Monday, October 26, 2020


I couldn't even pet her. This crazy-strong dog—part Blue Heeler, part Mack truck—was too wild for me. Frisco consistently saw my hands as chew toys or chicken nuggets, so anytime I tried to make nice, she jumped up and bit me. I couldn't handle her idea of "playing."

Most of the dogs in my childhood were much smaller and certainly more docile, so at first, I wasn't convinced this stray was such a great fit for our family. But oh, how Brett loved her! He was patient with her, willing to walk and play and wrestle the wildness out of her. He saw her rambunctiousness for what it was: "She just loves too much!" As Brett’s attachment to Frisco grew, my resistance faded. I love him, and he loves her; therefore, I'm a fan.

Frisco made herself at home at our Watauga house. She was especially fond of our pool—not because she wanted to swim, but because she loved hanging out while we did (and licking the pool water from Brett's hair!). Her favorite perch was our patio table because it put her at just the right height for ear scratches.

She also enjoyed the two-story deck that gave her access to our roof. Many a visitor was surprised to find our "guard dog" keeping watch from the shingles.

After we moved, it didn't take long for her to learn the new neighborhood trails, expecting us to take the long way home each time.

In the months after my mom died, we decided our backyard could handle another pooch, so here came my little punkin. When Daisy first joined us, she was just a "hint of a whiff of a puff," tiny compared to Frisco. But our big girl took to sisterhood like a champ, always patient, always sweet, always gentle with the new baby.

It may have also been Frisco's age, but having a puppy around tamed our wild child. What's funny is that once I had a smaller dog that I could walk, Frisco herself was calm enough for me to manage. Brett's the chief dog-walker, but we spent many an evening with his and her pups towing us down sidewalks.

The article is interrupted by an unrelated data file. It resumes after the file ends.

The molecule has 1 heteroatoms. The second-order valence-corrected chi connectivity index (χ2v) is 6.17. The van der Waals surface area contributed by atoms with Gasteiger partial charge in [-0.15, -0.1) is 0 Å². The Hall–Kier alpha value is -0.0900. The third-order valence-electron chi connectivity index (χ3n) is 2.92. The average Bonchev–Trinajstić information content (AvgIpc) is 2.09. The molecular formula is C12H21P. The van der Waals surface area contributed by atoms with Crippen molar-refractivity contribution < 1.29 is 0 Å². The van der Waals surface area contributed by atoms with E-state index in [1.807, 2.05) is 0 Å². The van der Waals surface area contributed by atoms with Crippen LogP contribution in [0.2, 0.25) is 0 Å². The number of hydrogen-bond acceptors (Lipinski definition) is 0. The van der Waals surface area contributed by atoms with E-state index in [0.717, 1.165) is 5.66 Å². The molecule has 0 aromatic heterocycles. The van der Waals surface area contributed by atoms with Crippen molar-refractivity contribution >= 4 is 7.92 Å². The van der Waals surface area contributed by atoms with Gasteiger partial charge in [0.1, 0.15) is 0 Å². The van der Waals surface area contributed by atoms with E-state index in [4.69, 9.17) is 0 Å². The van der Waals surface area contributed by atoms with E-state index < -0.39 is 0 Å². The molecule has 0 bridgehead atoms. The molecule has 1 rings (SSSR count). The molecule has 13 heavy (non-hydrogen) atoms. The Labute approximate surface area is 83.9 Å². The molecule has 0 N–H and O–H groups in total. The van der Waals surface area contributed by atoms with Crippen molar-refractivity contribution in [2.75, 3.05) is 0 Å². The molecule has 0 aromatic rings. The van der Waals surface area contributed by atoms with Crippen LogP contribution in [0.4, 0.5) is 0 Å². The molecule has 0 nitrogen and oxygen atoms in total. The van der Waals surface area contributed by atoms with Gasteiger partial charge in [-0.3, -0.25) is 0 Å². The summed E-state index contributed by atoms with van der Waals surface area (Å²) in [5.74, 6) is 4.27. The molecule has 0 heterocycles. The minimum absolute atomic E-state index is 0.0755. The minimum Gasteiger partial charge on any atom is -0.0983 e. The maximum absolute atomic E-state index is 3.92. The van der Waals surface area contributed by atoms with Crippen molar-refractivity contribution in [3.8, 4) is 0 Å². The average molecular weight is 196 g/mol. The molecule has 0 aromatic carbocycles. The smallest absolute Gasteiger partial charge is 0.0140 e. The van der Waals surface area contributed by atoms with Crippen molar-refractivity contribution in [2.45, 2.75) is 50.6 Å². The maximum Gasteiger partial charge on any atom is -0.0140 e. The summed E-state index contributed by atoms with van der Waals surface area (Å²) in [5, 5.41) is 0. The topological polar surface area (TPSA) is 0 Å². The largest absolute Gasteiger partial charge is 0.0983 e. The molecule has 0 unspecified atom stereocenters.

As Daisy grew, so did her diva-hood. (We don't call her the princess for nothin'!) She's the one who scratches the backdoor just seconds after going outside. She's the one who would growl if Frisco even looked at the favored squeaky fox. Daisy's the top dog who expects—nay, demands—first dibs at the treats.

But Frisco? She never growled at the little white doggy-come-lately. Even though Frisco was much stronger, she never bullied or overpowered Daisy. She was certainly jealous when Daisy had Brett's attention, but she was always gentle with the little sister.

Thursday night, it was Daisy's turn to be gentle. Within a 24-hour span, Frisco's demeanor had changed, and we knew our time with her was running out. Daisy seemed to know it, too, snuggling next to her buddy on the back porch, giving her space when she wanted it, and staying extra calm around us, the heartbroken humans.

As we said our goodbyes, loving on Frisco as best we could, we cried and reminisced and laughed and cried some more. Our big girl was tired, and it was her time to go. We each had our moments to scratch her gray forehead, to rub that big ol' belly, to remind her what a good girl she was. It was so, so hard to go to bed that night, to leave her, to scratch those ears for the last time. When we first got her, I couldn’t even pet her, but now that she’d been part of our family for so long, I didn’t know how to stop.

Frisco Dub, 2007(ish)-2020

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